Ji Eun (Jamie) Lee

Professional Speaker & Negotiation Trainer

Tag: Salary Negotiation

A Step-by-Step Guide to Salary Negotiation

Credit Getty Images/iStockphoto

Credit Getty Images/iStockphoto

By now you know you need to make bolder asks for bigger opportunities and better compensation packages. You’re ready to work hard and negotiate for the resources, support, and money you need to achieve your ambitious dreams.

Which is all well and good, but perhaps you’re wondering: Exactly how do I do that? What are the appropriate strategies and words to use in a negotiation?

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Q&A: How does getting a raise benefit my employer?

May you be a rising star in 2015

May you be a rising star in 2015!

Photo by the talented Melissa Maples

Hi Jamie,

Thanks for publishing Negotiating at Work webinar on The Muse. I’m not sure if it’s appropriate for me to say that a raise would make me happier and want to work even harder. How can my getting a raise make the company tangibly better, given it takes money from the company?

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Don’t lowball yourself. Give a number.

An oldie but a goodie from the treasure trove of anonymous insight, Reddit.

I work for a large multinational tech company, I regularly hire woman for 65% to 75% of what males make. I am sick of it, here is why it happens, and how you can avoid it.

TL;DR

  • Don’t be afraid to ask for more, it’s not insulting or in any way going to affect your ability to be hired (we can always say no)
  • When you ask for more, give a number! If you let me pick, I will continue to lowball it.
  • Ask for raises, confident people get them more often than high performers in a heavy bureaucracy.

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Contentious Tactics in the Workplace: Shaming, Threats, Logic and Ingratiation

contentious_kids

It was at the tail end of another long, hard day in the office that I received an unexpected call from head office in South Korea.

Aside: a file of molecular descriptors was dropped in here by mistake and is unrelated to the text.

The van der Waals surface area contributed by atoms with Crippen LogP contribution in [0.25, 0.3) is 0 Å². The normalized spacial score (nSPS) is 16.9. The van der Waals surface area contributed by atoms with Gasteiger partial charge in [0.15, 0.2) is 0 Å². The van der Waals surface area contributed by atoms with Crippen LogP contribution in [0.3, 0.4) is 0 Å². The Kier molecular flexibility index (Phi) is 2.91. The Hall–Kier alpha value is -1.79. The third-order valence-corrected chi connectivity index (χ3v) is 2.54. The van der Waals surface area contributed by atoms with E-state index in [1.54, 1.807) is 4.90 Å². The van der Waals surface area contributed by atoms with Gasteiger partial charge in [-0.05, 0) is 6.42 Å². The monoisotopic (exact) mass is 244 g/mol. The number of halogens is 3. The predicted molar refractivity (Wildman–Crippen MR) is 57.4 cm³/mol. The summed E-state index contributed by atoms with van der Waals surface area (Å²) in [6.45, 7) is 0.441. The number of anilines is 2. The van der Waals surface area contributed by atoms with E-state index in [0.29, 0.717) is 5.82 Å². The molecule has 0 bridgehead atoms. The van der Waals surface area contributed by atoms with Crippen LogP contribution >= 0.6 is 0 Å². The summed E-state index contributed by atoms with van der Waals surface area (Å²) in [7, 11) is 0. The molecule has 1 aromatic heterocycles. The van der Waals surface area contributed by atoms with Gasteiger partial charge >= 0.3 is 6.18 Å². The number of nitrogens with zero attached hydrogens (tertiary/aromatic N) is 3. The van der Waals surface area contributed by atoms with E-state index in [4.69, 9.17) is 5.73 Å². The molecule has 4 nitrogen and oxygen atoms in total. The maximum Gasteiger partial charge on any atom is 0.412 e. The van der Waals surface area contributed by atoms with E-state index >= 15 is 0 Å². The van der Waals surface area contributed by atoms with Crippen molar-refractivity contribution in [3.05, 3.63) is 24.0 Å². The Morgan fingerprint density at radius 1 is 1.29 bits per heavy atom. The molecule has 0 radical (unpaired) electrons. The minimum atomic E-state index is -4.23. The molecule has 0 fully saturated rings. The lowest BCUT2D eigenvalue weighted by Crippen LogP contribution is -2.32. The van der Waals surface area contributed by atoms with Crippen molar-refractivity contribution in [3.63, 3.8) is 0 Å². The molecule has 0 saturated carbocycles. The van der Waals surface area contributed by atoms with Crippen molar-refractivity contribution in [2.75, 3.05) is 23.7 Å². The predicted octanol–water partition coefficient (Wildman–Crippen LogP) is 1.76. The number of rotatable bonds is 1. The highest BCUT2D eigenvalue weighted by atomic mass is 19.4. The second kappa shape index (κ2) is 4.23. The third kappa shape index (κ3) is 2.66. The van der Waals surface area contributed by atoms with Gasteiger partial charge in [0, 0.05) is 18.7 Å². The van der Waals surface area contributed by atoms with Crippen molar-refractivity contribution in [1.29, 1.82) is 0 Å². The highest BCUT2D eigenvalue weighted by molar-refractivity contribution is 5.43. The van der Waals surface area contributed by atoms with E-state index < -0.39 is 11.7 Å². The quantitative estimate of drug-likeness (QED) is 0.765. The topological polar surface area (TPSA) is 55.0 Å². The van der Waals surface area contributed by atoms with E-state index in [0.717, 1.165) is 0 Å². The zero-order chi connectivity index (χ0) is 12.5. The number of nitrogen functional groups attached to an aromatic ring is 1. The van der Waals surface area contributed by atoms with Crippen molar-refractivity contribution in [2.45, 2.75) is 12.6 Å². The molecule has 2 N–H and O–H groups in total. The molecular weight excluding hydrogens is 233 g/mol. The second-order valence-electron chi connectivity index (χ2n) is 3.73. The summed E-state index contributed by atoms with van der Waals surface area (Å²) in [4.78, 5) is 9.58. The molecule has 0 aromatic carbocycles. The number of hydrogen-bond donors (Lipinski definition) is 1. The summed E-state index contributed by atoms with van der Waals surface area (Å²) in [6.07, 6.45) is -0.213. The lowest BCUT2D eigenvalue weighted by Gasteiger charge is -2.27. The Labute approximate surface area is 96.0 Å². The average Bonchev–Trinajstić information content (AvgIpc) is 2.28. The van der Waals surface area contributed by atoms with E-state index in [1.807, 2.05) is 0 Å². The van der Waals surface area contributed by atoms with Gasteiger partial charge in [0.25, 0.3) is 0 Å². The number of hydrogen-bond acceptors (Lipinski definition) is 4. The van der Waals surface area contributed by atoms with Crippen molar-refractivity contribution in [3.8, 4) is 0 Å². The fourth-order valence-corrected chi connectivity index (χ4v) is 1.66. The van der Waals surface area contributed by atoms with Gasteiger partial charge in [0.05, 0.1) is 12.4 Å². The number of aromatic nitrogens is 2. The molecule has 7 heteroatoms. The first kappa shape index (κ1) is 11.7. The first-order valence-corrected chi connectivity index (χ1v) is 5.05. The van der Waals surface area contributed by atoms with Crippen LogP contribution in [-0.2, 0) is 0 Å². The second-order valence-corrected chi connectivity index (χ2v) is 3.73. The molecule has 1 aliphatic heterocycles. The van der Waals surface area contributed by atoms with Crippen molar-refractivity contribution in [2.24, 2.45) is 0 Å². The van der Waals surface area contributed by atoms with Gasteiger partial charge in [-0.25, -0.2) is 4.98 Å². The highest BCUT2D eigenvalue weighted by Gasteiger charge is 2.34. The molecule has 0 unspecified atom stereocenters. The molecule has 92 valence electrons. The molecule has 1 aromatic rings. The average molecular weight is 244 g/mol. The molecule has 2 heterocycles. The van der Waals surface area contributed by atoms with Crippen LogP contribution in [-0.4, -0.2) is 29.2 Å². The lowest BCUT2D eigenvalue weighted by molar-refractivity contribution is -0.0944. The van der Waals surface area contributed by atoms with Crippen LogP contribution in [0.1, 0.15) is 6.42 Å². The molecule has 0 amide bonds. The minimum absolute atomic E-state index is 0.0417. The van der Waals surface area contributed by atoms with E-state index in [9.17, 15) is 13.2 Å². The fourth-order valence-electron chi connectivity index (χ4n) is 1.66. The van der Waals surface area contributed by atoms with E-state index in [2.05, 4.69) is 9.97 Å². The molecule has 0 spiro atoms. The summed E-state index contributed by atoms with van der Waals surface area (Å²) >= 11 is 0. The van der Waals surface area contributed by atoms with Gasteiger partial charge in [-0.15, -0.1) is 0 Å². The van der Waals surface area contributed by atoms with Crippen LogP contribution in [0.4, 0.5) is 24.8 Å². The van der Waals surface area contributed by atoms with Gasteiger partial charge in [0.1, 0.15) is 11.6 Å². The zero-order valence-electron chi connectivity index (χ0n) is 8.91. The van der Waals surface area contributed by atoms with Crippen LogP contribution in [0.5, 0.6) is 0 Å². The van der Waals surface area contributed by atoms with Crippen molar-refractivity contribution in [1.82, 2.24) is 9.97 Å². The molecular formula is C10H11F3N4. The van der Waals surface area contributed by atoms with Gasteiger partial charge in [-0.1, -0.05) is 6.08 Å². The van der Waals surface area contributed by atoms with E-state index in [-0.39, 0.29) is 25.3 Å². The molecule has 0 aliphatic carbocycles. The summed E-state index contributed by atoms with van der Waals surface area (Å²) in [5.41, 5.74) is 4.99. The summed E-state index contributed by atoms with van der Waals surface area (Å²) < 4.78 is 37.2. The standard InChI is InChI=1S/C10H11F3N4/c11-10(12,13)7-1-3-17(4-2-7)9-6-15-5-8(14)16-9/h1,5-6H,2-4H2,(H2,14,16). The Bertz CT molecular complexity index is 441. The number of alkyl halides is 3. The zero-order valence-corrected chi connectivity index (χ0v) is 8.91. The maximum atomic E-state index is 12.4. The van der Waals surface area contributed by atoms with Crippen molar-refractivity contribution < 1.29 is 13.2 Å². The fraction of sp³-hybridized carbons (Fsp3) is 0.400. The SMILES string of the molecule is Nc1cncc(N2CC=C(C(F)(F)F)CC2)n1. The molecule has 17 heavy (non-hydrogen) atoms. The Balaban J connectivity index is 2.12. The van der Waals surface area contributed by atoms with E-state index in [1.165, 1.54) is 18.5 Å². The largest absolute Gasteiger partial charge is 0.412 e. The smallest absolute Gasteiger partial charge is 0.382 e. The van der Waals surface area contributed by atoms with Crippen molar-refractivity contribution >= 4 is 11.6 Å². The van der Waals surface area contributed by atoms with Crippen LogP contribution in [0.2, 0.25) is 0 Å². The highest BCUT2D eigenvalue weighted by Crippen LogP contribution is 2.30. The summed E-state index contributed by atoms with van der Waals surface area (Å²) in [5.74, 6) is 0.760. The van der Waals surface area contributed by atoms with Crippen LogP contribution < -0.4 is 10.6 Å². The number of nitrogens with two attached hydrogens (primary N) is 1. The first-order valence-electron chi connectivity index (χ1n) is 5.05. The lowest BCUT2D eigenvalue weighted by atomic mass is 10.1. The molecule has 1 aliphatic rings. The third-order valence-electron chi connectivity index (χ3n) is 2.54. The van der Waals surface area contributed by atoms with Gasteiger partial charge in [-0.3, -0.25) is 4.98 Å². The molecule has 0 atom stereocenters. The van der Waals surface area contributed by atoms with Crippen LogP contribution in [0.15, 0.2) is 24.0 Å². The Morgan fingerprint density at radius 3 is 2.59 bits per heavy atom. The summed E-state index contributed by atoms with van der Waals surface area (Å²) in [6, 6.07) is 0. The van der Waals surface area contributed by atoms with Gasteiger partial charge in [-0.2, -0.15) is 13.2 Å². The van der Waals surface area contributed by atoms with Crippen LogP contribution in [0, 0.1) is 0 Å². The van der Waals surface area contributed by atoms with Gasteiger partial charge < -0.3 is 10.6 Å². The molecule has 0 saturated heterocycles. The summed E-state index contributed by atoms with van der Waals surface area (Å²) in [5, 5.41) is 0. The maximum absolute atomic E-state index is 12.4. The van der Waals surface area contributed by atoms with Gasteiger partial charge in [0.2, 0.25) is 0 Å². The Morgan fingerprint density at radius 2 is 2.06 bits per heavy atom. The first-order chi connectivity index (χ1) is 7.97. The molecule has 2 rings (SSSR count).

I picked up the phone and heard an angry male voice speaking in Korean.

“I’m fed up with your sloppy work. Why can’t you get your act together! You should be ashamed of yourself!”

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Negotiating Sooner Than Later at Athena Leadership Center

On February 25th, I had the pleasure of reprising Negotiating Sooner Than Later workshop at Athena Leadership Center at Barnard College.

On the heels of last October’s hour-long workshop, February’s workshop was extended and improved, with mock negotiation sessions that addressed the here, now, and later of negotiation for college students. I addressed negotiation as a life skill directly applicable to academic life as well as useful in professional life — more specifically, for conflict resolution and for salary negotiation.

Barnard students practiced negotiating with a partner for mutually agreeable solutions in three different scenarios:

1) negotiating with a classmate to resolve time conflict while working together on a class presentation

2) negotiating as an intern to establish their value to a potential employer

3) negotiating an an employee for compensation

Each round was punctuated with open discussion on specific negotiation frameworks. Students took away specific tactics and word-for-word scripts for negotiating for mutual win outcomes.

I really enjoy facilitating workshops with college students and look forward to doing more in 2014.

Negotiation: Is it about getting your slice of the pie?